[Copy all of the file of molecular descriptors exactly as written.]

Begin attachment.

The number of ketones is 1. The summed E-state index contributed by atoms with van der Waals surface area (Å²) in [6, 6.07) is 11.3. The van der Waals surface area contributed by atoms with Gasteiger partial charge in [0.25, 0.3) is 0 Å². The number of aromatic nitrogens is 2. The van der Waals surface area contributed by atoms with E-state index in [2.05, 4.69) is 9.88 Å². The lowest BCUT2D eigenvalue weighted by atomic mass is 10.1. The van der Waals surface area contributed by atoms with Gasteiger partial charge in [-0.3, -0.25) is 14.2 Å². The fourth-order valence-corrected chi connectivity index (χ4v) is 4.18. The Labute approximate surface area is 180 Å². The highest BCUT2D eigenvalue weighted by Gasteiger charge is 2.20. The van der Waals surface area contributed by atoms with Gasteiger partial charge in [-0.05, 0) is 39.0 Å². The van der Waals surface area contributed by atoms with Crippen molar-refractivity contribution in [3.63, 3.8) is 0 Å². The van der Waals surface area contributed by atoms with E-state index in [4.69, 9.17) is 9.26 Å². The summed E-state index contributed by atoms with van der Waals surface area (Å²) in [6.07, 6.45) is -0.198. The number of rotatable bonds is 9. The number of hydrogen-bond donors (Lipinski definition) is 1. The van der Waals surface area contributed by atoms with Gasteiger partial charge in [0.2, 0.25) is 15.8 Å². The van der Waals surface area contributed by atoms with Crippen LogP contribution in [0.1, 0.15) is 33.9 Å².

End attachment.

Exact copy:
The number of ketones is 1. The summed E-state index contributed by atoms with van der Waals surface area (Å²) in [6, 6.07) is 11.3. The van der Waals surface area contributed by atoms with Gasteiger partial charge in [0.25, 0.3) is 0 Å². The number of aromatic nitrogens is 2. The van der Waals surface area contributed by atoms with E-state index in [2.05, 4.69) is 9.88 Å². The lowest BCUT2D eigenvalue weighted by atomic mass is 10.1. The van der Waals surface area contributed by atoms with Gasteiger partial charge in [-0.3, -0.25) is 14.2 Å². The fourth-order valence-corrected chi connectivity index (χ4v) is 4.18. The Labute approximate surface area is 180 Å². The highest BCUT2D eigenvalue weighted by Gasteiger charge is 2.20. The van der Waals surface area contributed by atoms with Gasteiger partial charge in [-0.05, 0) is 39.0 Å². The van der Waals surface area contributed by atoms with Crippen molar-refractivity contribution in [3.63, 3.8) is 0 Å². The van der Waals surface area contributed by atoms with E-state index in [4.69, 9.17) is 9.26 Å². The summed E-state index contributed by atoms with van der Waals surface area (Å²) in [6.07, 6.45) is -0.198. The number of rotatable bonds is 9. The number of hydrogen-bond donors (Lipinski definition) is 1. The van der Waals surface area contributed by atoms with Gasteiger partial charge in [0.2, 0.25) is 15.8 Å². The van der Waals surface area contributed by atoms with Crippen LogP contribution in [0.1, 0.15) is 33.9 Å².